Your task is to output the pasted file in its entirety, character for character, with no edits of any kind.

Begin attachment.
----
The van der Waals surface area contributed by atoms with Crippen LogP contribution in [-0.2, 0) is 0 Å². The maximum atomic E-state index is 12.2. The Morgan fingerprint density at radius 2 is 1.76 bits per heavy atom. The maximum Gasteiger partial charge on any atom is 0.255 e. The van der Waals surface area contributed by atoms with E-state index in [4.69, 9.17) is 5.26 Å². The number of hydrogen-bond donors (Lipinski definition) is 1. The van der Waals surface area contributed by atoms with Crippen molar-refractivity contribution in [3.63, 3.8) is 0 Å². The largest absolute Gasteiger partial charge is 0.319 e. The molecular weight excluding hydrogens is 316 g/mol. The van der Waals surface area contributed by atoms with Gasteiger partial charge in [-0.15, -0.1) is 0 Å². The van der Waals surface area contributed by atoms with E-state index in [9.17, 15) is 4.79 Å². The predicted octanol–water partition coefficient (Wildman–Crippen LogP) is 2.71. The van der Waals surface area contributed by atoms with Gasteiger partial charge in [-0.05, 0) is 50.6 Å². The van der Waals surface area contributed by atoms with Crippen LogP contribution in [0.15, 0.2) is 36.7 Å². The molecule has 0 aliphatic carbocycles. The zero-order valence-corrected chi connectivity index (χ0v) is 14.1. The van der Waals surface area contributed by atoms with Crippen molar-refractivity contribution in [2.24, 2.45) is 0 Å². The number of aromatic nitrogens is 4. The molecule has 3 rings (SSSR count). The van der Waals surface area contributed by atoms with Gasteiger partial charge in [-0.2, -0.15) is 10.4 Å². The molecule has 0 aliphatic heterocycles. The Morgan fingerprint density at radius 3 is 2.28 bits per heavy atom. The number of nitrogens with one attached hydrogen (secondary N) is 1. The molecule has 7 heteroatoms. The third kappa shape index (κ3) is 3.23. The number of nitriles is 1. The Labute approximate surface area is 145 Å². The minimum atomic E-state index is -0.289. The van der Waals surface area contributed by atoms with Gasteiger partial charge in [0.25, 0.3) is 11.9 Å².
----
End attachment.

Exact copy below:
The van der Waals surface area contributed by atoms with Crippen LogP contribution in [-0.2, 0) is 0 Å². The maximum atomic E-state index is 12.2. The Morgan fingerprint density at radius 2 is 1.76 bits per heavy atom. The maximum Gasteiger partial charge on any atom is 0.255 e. The van der Waals surface area contributed by atoms with E-state index in [4.69, 9.17) is 5.26 Å². The number of hydrogen-bond donors (Lipinski definition) is 1. The van der Waals surface area contributed by atoms with Crippen molar-refractivity contribution in [3.63, 3.8) is 0 Å². The largest absolute Gasteiger partial charge is 0.319 e. The molecular weight excluding hydrogens is 316 g/mol. The van der Waals surface area contributed by atoms with Gasteiger partial charge in [-0.15, -0.1) is 0 Å². The van der Waals surface area contributed by atoms with E-state index in [9.17, 15) is 4.79 Å². The predicted octanol–water partition coefficient (Wildman–Crippen LogP) is 2.71. The van der Waals surface area contributed by atoms with Gasteiger partial charge in [-0.05, 0) is 50.6 Å². The van der Waals surface area contributed by atoms with Crippen LogP contribution in [0.15, 0.2) is 36.7 Å². The molecule has 0 aliphatic carbocycles. The zero-order valence-corrected chi connectivity index (χ0v) is 14.1. The van der Waals surface area contributed by atoms with Crippen molar-refractivity contribution in [2.24, 2.45) is 0 Å². The number of aromatic nitrogens is 4. The molecule has 3 rings (SSSR count). The van der Waals surface area contributed by atoms with Gasteiger partial charge in [-0.2, -0.15) is 10.4 Å². The molecule has 0 aliphatic heterocycles. The Morgan fingerprint density at radius 3 is 2.28 bits per heavy atom. The number of nitrogens with one attached hydrogen (secondary N) is 1. The molecule has 7 heteroatoms. The third kappa shape index (κ3) is 3.23. The number of nitriles is 1. The Labute approximate surface area is 145 Å². The minimum atomic E-state index is -0.289. The van der Waals surface area contributed by atoms with Gasteiger partial charge in [0.25, 0.3) is 11.9 Å².